You might not have all of your committees in place yet. But, the Governance Committee is typically the first or one of the first committees to implement because they have such a critical role in supporting the work of the governing board.

That’s because the things this committee owns are going to be included in that annual assessment — your approach to recruiting and nominating trustees, succession planning, board development, and more.

If you don’t have a Governance Committee in place, grab our sample job description. You can download that, customize it and make it your own. This can be the foundation for launching your Governance Committee and your assessments.

2. Develop a timeline for your board assessment process.

As a team, develop a timeline for when your board’s assessment work will be finished.

Vote on it, or at least ratify your timeline, at a full board meeting. That way, it’s an official act of the board. It gives it the gravitas that we think that this process deserves.

Build your timeline to line up with your school year.

Typically, boards will begin their assessment towards the end of the school year. That way, you have the entire school year to reflect back on. And you can finish your assessment right before your annual retreat, which tends to be over the summer.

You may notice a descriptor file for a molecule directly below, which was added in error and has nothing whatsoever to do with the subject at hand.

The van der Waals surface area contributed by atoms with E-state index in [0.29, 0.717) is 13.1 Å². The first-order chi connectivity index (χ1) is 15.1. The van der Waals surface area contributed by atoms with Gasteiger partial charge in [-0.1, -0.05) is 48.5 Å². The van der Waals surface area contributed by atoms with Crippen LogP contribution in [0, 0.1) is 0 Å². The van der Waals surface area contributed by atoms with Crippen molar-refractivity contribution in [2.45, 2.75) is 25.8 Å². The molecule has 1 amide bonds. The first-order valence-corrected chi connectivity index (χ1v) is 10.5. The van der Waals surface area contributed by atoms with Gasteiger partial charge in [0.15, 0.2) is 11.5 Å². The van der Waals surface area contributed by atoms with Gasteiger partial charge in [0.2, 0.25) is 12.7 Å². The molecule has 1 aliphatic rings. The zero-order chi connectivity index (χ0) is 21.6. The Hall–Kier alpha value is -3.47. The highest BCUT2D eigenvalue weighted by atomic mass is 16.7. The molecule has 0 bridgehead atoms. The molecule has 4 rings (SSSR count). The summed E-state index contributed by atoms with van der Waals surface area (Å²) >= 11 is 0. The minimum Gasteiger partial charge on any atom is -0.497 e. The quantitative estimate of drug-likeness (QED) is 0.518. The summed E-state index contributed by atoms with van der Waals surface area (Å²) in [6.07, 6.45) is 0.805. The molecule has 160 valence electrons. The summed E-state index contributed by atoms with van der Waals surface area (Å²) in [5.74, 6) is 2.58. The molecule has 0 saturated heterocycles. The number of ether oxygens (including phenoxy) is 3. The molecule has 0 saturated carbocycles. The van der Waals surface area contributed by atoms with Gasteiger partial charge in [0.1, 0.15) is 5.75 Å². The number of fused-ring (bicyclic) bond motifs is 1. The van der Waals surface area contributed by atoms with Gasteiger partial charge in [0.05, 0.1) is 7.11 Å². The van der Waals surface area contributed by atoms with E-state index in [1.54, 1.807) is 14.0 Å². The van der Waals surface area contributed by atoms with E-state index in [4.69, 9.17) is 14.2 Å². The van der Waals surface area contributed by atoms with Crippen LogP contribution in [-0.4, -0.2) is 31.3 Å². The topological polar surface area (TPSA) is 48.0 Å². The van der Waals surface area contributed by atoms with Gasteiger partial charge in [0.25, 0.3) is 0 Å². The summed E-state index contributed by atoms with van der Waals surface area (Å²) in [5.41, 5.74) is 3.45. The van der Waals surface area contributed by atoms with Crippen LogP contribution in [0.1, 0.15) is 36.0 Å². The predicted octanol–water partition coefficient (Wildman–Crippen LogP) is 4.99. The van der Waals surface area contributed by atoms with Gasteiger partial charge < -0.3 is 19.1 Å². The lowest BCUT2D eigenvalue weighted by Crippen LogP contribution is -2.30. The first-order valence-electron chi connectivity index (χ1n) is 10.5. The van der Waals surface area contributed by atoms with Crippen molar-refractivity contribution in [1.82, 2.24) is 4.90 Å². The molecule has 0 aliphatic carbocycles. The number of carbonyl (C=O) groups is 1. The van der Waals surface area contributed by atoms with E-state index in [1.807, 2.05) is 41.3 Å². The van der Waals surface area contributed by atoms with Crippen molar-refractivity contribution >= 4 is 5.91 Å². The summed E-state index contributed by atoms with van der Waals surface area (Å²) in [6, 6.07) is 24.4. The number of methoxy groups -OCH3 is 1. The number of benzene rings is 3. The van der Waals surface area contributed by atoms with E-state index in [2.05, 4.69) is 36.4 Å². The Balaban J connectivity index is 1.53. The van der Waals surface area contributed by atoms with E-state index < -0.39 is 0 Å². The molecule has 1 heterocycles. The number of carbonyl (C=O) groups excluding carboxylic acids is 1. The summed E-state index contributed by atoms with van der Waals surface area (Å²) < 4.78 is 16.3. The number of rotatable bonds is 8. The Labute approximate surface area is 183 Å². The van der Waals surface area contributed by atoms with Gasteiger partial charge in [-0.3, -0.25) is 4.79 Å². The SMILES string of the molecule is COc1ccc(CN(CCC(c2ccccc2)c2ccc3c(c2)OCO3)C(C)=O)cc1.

This allows you to use the results to influence the conversation at your retreat. Strategic conversations like goal setting, or tactical ones like selecting officers, should be data-driven using the results of your annual assessments.

Don’t give your board members too much time to complete these assessments.

You don’t want people to overthink it. You want people to go through the questions with what their gut tells them and then use the data from there. So provide a reasonable but short enough turnaround time to create an appropriate sense of urgency. If you have one person who’s late or needs some flexibility, work with that person.

3. Pick a proven tool to run your board assessment on.

What evaluation system or tool are you going to use?

Luckily, BoardOnTrack members have a tried-and-true, road-tested with hundreds of charter schools, built-in assessment tool. {There are also homegrown tools available, too.}

Take a look at the assessment in the platform {or join our next live demo to see it in action}.

Consider whether the tool you’re using will assess the performance of the entire board as one collective entity, as well as for individual trustees. You really want to get an appraisal of each trustee’s performance as an individual board member, in addition to the board overall. BoardOnTrack is built to do exactly that.

The governance practices required to be a really high-functioning charter school board are pretty universal. So, don’t reinvent the wheel here. There are plenty of opportunities for you to innovate in your charter school. That’s why you’ve joined one — or launched one.

4. The full board and the CEO will complete the board assessment.

It goes without saying that each board member will complete your board assessment. But, the CEO should also participate in this.

Why is it so important? We know that the CEO plays an absolutely essential role in every governance team. While not being a full voting board member, the CEO brings a unique window into how the board contributes to the organization. Their expertise is going to be invaluable.